When James Saunders, carpenter to the great actor and theatre manager David Garrick, built what is now the Bristol Old Vic, he wouldn’t have expected it still to be there 250 years later, proudly proclaimed as the oldest continuously working theatre in the English-speaking world. In the 18th century an auditorium would usually be thrown up with some of the spirit and techniques of a stage set, a thing to be done and undone, and be only somewhat longer lived. What with fires, bankruptcies and other hazards, says the theatre’s artistic director, Tom Morris, an 18th-century theatre had a life expectancy of 17 years.
It’s the provisional quality of theatre that a lot of architects, ever in search of a permanent personal monument, don’t understand. It helps explain why the architects of the Bristol Old Vic’s reworking, Haworth Tompkins, get repeatedly asked to work on theatres. Their completed projects tend to carry a sense of being unfinished. They offer the sense and reality of change.
The company is noted for its cultivation of damage. In their recent rebuilding of the burnt-out Battersea Arts Centre in south London, they have made architecture out of scorch marks and reconstructed baroque. Even their Everyman in Liverpool, actually a new building, looks somehow pre-aged. In Bristol they have had a field day: the crumbled, scabbed flank wall of the auditorium, its corrugations made to coruscate by light from above, has, says Morris, “at least six layers of history”.
These surfaces help to enclose a new foyer, which is the main element of Haworth Tompkins’s work, the auditorium having been refurbished by another practice in 2012, with a combined cost for all the works of £26m. It is in truth more than just a foyer: it includes a stage-like area that can be used for performances, and bars and restaurants. Its aims are both cultural and commercial, helping to pay the bills with the food and beverage on sale, while welcoming the general public, with or without tickets, at all times of day. It’s a high, steep space, given drama by the stairs that take the audience to the upper levels. It is layered, with balconies, galleries and openings in the walls, places of appearance and recession.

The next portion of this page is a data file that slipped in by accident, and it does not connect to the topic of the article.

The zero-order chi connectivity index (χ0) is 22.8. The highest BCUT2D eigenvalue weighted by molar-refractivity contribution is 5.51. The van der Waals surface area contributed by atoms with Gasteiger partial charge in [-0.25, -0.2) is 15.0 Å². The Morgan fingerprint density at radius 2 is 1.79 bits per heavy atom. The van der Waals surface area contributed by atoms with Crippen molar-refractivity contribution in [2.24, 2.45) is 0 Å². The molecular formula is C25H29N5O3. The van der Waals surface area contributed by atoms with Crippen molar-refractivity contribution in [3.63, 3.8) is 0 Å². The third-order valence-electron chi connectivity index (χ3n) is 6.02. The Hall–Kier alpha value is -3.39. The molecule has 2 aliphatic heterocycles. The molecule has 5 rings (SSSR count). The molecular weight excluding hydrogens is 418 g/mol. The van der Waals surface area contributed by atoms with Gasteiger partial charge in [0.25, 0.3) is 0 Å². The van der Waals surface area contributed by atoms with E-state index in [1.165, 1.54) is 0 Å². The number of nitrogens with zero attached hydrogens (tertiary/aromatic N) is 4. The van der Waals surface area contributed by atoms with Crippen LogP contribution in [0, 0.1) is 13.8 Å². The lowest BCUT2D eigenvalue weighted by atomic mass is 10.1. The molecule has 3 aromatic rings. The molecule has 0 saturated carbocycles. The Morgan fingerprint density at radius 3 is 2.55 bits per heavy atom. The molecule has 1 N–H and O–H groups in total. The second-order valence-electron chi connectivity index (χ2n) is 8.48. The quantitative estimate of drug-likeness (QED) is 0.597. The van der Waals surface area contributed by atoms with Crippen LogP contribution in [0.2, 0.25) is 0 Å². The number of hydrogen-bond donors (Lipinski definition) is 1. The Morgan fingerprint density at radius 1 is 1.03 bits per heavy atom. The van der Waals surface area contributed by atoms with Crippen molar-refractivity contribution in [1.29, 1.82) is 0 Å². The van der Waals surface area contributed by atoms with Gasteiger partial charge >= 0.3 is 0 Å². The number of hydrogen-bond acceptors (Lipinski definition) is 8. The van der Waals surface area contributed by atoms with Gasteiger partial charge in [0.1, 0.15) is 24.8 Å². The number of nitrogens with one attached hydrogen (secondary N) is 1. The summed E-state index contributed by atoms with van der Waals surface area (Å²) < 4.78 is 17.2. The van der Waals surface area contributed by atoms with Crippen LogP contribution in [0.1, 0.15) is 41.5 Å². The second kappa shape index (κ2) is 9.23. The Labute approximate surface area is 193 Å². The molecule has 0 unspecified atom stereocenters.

Steve Tompkins, of Haworth Tompkins, says the foyer is like a city square. I’ve heard this story before, most recently in relation to the new V&A in Dundee, but here the analogy makes sense. As in an outdoor urban space, each surface has a different character, yet they add up to a cohesive whole: as well as the crumbly old masonry, there is a glass wall towards the street, where light and view are filtered through screens of verse lettered in rusty steel. Another side is formed by stacked-up, faintly Tudor galleries. The structure of the new work is timber, rising to a flat vault made pleasingly irregular by picking up the odd geometries of the older buildings.
The project entails the upheaval and removal of a 1970s configuration, one of the less happy works of the fine theatre architect Peter Moro, in which a neighbouring 1744 building, the grandly porticoed Coopers’ Hall, was commandeered to make space for an extravagant and not very useful staircase. At its upper level the hall has been returned to its original use as a space for functions and ceremonies – another nice money-spinner – while a studio theatre now occupies its ground floor and basement.